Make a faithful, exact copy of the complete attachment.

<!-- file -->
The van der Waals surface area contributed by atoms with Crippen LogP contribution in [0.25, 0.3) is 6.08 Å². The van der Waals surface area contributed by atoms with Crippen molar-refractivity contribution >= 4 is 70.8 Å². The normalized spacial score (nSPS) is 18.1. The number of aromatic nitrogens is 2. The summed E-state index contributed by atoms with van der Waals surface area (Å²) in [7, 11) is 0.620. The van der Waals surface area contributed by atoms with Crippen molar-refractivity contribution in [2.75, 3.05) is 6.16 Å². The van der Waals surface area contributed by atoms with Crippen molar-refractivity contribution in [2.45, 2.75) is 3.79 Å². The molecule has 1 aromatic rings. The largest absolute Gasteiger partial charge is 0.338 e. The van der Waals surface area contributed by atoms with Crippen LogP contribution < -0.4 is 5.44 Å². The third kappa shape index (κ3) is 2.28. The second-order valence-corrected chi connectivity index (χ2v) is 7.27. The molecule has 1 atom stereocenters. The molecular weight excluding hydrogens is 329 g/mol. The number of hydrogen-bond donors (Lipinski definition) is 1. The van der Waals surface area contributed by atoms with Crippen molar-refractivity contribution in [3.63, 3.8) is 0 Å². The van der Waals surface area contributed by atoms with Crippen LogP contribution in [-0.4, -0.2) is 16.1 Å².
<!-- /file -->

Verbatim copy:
The van der Waals surface area contributed by atoms with Crippen LogP contribution in [0.25, 0.3) is 6.08 Å². The van der Waals surface area contributed by atoms with Crippen molar-refractivity contribution >= 4 is 70.8 Å². The normalized spacial score (nSPS) is 18.1. The number of aromatic nitrogens is 2. The summed E-state index contributed by atoms with van der Waals surface area (Å²) in [7, 11) is 0.620. The van der Waals surface area contributed by atoms with Crippen molar-refractivity contribution in [2.75, 3.05) is 6.16 Å². The van der Waals surface area contributed by atoms with Crippen molar-refractivity contribution in [2.45, 2.75) is 3.79 Å². The molecule has 1 aromatic rings. The largest absolute Gasteiger partial charge is 0.338 e. The van der Waals surface area contributed by atoms with Crippen LogP contribution < -0.4 is 5.44 Å². The third kappa shape index (κ3) is 2.28. The second-order valence-corrected chi connectivity index (χ2v) is 7.27. The molecule has 1 atom stereocenters. The molecular weight excluding hydrogens is 329 g/mol. The number of hydrogen-bond donors (Lipinski definition) is 1. The van der Waals surface area contributed by atoms with Crippen molar-refractivity contribution in [3.63, 3.8) is 0 Å². The van der Waals surface area contributed by atoms with Crippen LogP contribution in [-0.4, -0.2) is 16.1 Å².